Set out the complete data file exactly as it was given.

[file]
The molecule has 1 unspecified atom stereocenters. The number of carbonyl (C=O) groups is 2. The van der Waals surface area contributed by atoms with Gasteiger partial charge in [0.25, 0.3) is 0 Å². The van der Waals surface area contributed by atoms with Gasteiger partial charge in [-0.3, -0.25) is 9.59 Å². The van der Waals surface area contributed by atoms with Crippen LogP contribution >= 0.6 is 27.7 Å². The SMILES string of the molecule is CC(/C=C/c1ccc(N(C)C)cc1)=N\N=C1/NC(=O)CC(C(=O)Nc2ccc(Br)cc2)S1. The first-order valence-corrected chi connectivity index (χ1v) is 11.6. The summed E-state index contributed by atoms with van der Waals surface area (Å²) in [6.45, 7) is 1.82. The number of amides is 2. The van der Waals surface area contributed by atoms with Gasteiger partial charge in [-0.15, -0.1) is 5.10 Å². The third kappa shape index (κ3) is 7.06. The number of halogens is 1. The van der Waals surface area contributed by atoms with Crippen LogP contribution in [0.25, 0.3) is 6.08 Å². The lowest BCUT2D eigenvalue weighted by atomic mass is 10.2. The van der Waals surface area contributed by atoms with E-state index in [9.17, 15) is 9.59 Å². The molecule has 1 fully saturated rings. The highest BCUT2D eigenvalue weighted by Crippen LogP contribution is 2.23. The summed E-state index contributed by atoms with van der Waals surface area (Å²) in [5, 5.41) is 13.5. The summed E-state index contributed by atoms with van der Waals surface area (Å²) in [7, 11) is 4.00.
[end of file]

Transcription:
The molecule has 1 unspecified atom stereocenters. The number of carbonyl (C=O) groups is 2. The van der Waals surface area contributed by atoms with Gasteiger partial charge in [0.25, 0.3) is 0 Å². The van der Waals surface area contributed by atoms with Gasteiger partial charge in [-0.3, -0.25) is 9.59 Å². The van der Waals surface area contributed by atoms with Crippen LogP contribution >= 0.6 is 27.7 Å². The SMILES string of the molecule is CC(/C=C/c1ccc(N(C)C)cc1)=N\N=C1/NC(=O)CC(C(=O)Nc2ccc(Br)cc2)S1. The first-order valence-corrected chi connectivity index (χ1v) is 11.6. The summed E-state index contributed by atoms with van der Waals surface area (Å²) in [6.45, 7) is 1.82. The number of amides is 2. The van der Waals surface area contributed by atoms with Gasteiger partial charge in [-0.15, -0.1) is 5.10 Å². The third kappa shape index (κ3) is 7.06. The number of halogens is 1. The van der Waals surface area contributed by atoms with Crippen LogP contribution in [0.25, 0.3) is 6.08 Å². The lowest BCUT2D eigenvalue weighted by atomic mass is 10.2. The van der Waals surface area contributed by atoms with E-state index in [9.17, 15) is 9.59 Å². The molecule has 1 fully saturated rings. The highest BCUT2D eigenvalue weighted by Crippen LogP contribution is 2.23. The summed E-state index contributed by atoms with van der Waals surface area (Å²) in [5, 5.41) is 13.5. The summed E-state index contributed by atoms with van der Waals surface area (Å²) in [7, 11) is 4.00.